Here, Ruth gives us an insight into the highs and lows of the trek, and how the experience is much more than just a walking challenge.
"As the clouds parted at the top of the first hill to reveal the valley and lake below, there was a sense of euphoria."
"The scene was like a mystery being revealed, the mystery of why we were all there taking on the challenge of this landscape; a landscape of literal highs and lows and at times seemingly unforgiving and relentless - a metaphor for my journey with meningitis."
"We'd made it this far, we could do another seven peaks, surely? And so, we did."
"One step at a time we traversed slopes, slid down scree, climbed over boulders and, sometimes on all fours, made it to the top of all eight. It was worth every ounce of effort."
"The landscape connected and represented collective and individual experiences, giving space for reflection and recovery."
"It took me beyond my experience of hospital, pain and flashing blue lights, the experience of lying on the floor because it was too painful to move forwards, backwards or stand. It took me beyond the recovery process and the five years of after-effects including fatigue, headaches, hypersensitivity, voids and memory loss. It took me beyond the loss of identity as my job and role in society was stripped from me because of an acquired brain injury."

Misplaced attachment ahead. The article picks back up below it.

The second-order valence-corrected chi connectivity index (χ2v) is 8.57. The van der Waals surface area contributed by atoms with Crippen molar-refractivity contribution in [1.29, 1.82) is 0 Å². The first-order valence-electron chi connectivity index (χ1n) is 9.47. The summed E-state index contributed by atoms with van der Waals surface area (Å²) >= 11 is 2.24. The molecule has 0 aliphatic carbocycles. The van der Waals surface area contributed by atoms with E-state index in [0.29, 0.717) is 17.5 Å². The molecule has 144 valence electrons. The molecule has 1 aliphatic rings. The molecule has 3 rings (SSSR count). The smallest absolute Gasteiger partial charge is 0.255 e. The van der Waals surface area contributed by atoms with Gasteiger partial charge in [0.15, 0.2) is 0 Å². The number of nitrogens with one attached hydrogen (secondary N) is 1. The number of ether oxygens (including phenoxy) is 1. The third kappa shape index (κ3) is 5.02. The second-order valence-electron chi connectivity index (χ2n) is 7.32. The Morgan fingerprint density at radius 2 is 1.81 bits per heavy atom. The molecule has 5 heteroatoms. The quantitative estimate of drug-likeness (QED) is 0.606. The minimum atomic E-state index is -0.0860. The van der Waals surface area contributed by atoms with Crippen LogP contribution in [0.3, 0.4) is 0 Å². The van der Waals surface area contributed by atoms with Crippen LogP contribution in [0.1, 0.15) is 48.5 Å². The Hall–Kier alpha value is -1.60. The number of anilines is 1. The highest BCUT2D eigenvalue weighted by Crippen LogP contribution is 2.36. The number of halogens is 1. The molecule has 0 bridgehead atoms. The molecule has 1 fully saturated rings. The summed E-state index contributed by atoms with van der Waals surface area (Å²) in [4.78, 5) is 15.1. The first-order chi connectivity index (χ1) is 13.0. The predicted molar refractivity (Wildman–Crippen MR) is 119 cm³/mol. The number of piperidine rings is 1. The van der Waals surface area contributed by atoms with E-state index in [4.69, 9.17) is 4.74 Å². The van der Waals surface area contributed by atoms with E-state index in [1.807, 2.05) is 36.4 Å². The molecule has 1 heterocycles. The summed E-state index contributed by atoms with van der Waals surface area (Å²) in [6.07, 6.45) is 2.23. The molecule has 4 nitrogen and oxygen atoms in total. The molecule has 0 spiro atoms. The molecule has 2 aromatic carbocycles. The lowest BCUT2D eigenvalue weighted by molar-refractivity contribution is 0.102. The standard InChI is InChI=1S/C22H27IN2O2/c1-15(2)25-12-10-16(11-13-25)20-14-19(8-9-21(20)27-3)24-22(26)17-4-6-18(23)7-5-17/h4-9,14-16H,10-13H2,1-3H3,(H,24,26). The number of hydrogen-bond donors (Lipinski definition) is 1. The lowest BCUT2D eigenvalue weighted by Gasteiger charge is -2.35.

"The landscape we were in, rugged and ravaged by nature, stood seemingly outside time. It was beautiful because it had endured, it was sublime and we had met it, and in that process, there was a transcendence and inspiration."
"There was a beauty in what we had achieved together; we shared our experiences of this terrible disease with people who understood the illness or the grief, and we celebrated the memory of loved ones, and the lives of those who had survived."
"Broken as we were by our meningitis experiences, we had made it this far, and we would continue."